‘The Road to Juarez’ by Rafael Pérez Gay


Manifesto of Surrealism, Andre Breton, 1924

From Words Without Borders:

The doctor didn’t try to hide from me the storm my father was passing through:

“It’s called delirium. Hallucinations, amnesia, psychic disorder. It could also be a case of dementia caused by psychotic depression. We need to do a serum electrolytes test and an unenhanced cranial tomography.”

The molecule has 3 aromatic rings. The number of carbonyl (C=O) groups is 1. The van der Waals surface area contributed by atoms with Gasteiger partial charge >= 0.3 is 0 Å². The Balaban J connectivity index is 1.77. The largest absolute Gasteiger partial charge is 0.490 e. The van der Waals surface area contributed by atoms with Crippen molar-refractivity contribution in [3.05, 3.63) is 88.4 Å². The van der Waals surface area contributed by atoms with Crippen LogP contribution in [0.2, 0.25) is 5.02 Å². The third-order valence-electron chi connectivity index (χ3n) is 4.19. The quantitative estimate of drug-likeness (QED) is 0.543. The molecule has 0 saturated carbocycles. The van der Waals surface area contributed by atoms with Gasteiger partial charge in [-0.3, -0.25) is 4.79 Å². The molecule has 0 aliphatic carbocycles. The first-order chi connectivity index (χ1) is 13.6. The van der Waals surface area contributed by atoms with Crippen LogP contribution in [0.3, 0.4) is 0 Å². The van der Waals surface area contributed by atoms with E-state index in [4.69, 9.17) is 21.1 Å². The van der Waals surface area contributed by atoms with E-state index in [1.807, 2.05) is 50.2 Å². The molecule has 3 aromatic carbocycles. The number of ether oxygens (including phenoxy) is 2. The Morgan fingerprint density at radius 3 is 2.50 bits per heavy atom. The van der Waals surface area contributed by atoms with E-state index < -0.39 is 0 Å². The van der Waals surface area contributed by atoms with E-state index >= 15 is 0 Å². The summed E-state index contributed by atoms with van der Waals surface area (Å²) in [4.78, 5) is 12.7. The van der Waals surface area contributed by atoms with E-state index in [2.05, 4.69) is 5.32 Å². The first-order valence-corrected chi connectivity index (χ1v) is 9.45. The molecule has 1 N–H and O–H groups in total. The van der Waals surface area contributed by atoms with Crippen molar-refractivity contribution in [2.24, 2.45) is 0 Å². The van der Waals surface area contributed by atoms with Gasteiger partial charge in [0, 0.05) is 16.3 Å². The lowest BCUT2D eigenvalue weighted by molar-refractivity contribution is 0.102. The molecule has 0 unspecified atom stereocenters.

The neurologist wanted to look inside the theater of my father’s brain, to become a spectator of that absurd drama, as if there might be a new Ionesco trapped inside my father’s mind. I never liked Eugene Ionesco. In his stories dead bodies grow inside a room and men turn into rhinoceroses; as far as he was concerned, dreams are more lucid than our waking thoughts. In the world of that madman who triumphed with his delirium, dream stories unveiled dramatic forms. Seen from this point of view, at night when we dream, or in our delirium when we go mad, every one of us is a surrealist; we are all Breton, Picasso, Dalí. Along the road of madness, Ionesco was a recognized master of the theater of the absurd; but actually his dialogues are heavier than a grand piano. To understand him you have to carry around a whole dictionary of literary terms: avant-garde, postwar trauma, the loneliness of Man, language crisis, alienation, and some hidden eroticism thrown in for good measure. Anyway, let’s move on to my father.

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